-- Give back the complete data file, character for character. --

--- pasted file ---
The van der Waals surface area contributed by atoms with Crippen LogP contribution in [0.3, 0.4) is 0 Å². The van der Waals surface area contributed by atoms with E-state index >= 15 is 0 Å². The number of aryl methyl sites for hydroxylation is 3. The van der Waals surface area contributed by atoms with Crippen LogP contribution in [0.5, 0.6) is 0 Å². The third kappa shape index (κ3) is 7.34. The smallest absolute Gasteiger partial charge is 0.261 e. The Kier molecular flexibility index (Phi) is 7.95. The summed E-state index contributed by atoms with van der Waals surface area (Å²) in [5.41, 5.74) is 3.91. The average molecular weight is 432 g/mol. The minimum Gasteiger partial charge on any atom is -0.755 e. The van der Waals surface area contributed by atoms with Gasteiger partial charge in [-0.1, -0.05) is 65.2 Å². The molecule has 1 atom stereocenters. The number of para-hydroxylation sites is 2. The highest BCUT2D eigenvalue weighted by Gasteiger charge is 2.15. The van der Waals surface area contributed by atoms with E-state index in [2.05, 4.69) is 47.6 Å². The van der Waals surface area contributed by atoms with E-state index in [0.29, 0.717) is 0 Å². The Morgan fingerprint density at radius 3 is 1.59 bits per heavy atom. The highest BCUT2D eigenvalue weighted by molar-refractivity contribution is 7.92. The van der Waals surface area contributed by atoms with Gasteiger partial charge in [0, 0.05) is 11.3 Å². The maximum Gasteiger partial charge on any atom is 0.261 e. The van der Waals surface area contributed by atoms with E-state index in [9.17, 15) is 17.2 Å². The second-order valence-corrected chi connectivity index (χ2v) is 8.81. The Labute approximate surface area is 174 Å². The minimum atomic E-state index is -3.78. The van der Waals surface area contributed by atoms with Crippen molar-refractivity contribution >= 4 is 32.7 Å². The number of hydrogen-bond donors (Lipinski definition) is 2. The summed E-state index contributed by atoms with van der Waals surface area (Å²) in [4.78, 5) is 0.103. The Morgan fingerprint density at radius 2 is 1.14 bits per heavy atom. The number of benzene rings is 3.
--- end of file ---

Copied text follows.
The van der Waals surface area contributed by atoms with Crippen LogP contribution in [0.3, 0.4) is 0 Å². The van der Waals surface area contributed by atoms with E-state index >= 15 is 0 Å². The number of aryl methyl sites for hydroxylation is 3. The van der Waals surface area contributed by atoms with Crippen LogP contribution in [0.5, 0.6) is 0 Å². The third kappa shape index (κ3) is 7.34. The smallest absolute Gasteiger partial charge is 0.261 e. The Kier molecular flexibility index (Phi) is 7.95. The summed E-state index contributed by atoms with van der Waals surface area (Å²) in [5.41, 5.74) is 3.91. The average molecular weight is 432 g/mol. The minimum Gasteiger partial charge on any atom is -0.755 e. The van der Waals surface area contributed by atoms with Gasteiger partial charge in [-0.1, -0.05) is 65.2 Å². The molecule has 1 atom stereocenters. The number of para-hydroxylation sites is 2. The highest BCUT2D eigenvalue weighted by Gasteiger charge is 2.15. The van der Waals surface area contributed by atoms with E-state index in [2.05, 4.69) is 47.6 Å². The van der Waals surface area contributed by atoms with E-state index in [0.29, 0.717) is 0 Å². The Morgan fingerprint density at radius 3 is 1.59 bits per heavy atom. The highest BCUT2D eigenvalue weighted by molar-refractivity contribution is 7.92. The van der Waals surface area contributed by atoms with Gasteiger partial charge in [0, 0.05) is 11.3 Å². The maximum Gasteiger partial charge on any atom is 0.261 e. The van der Waals surface area contributed by atoms with E-state index in [9.17, 15) is 17.2 Å². The second-order valence-corrected chi connectivity index (χ2v) is 8.81. The Labute approximate surface area is 174 Å². The minimum atomic E-state index is -3.78. The van der Waals surface area contributed by atoms with Crippen molar-refractivity contribution >= 4 is 32.7 Å². The number of hydrogen-bond donors (Lipinski definition) is 2. The summed E-state index contributed by atoms with van der Waals surface area (Å²) in [4.78, 5) is 0.103. The Morgan fingerprint density at radius 2 is 1.14 bits per heavy atom. The number of benzene rings is 3.